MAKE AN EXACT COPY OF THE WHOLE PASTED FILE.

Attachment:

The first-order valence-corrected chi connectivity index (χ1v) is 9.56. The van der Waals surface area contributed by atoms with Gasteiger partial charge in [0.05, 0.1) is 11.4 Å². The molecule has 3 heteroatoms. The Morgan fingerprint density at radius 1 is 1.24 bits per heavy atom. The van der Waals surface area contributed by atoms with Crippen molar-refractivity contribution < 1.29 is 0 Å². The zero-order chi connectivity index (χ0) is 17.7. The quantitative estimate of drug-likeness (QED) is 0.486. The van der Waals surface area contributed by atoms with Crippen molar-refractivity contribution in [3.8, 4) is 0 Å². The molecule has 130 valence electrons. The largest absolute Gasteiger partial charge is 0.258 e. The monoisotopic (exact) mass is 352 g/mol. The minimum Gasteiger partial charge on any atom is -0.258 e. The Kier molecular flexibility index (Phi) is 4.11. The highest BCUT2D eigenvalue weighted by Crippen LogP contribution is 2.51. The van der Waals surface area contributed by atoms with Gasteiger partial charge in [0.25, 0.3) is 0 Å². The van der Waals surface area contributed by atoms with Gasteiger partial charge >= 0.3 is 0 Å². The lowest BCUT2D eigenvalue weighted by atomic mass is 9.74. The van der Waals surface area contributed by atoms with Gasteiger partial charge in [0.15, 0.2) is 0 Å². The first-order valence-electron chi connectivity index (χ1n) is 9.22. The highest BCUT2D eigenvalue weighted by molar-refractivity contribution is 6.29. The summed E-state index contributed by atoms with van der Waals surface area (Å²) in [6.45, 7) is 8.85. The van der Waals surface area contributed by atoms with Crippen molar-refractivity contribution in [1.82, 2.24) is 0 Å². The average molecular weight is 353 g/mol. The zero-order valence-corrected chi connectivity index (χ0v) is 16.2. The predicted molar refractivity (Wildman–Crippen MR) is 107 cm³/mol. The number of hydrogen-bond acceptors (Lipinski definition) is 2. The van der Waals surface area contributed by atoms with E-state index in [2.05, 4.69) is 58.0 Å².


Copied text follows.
The first-order valence-corrected chi connectivity index (χ1v) is 9.56. The van der Waals surface area contributed by atoms with Gasteiger partial charge in [0.05, 0.1) is 11.4 Å². The molecule has 3 heteroatoms. The Morgan fingerprint density at radius 1 is 1.24 bits per heavy atom. The van der Waals surface area contributed by atoms with Crippen molar-refractivity contribution < 1.29 is 0 Å². The zero-order chi connectivity index (χ0) is 17.7. The quantitative estimate of drug-likeness (QED) is 0.486. The van der Waals surface area contributed by atoms with Crippen molar-refractivity contribution in [3.8, 4) is 0 Å². The molecule has 130 valence electrons. The largest absolute Gasteiger partial charge is 0.258 e. The monoisotopic (exact) mass is 352 g/mol. The minimum Gasteiger partial charge on any atom is -0.258 e. The Kier molecular flexibility index (Phi) is 4.11. The highest BCUT2D eigenvalue weighted by Crippen LogP contribution is 2.51. The van der Waals surface area contributed by atoms with Gasteiger partial charge in [0.25, 0.3) is 0 Å². The van der Waals surface area contributed by atoms with Gasteiger partial charge >= 0.3 is 0 Å². The lowest BCUT2D eigenvalue weighted by atomic mass is 9.74. The van der Waals surface area contributed by atoms with Gasteiger partial charge in [0.15, 0.2) is 0 Å². The first-order valence-electron chi connectivity index (χ1n) is 9.22. The highest BCUT2D eigenvalue weighted by molar-refractivity contribution is 6.29. The summed E-state index contributed by atoms with van der Waals surface area (Å²) in [6.45, 7) is 8.85. The van der Waals surface area contributed by atoms with Crippen molar-refractivity contribution in [1.82, 2.24) is 0 Å². The average molecular weight is 353 g/mol. The zero-order valence-corrected chi connectivity index (χ0v) is 16.2. The predicted molar refractivity (Wildman–Crippen MR) is 107 cm³/mol. The number of hydrogen-bond acceptors (Lipinski definition) is 2. The van der Waals surface area contributed by atoms with E-state index in [2.05, 4.69) is 58.0 Å².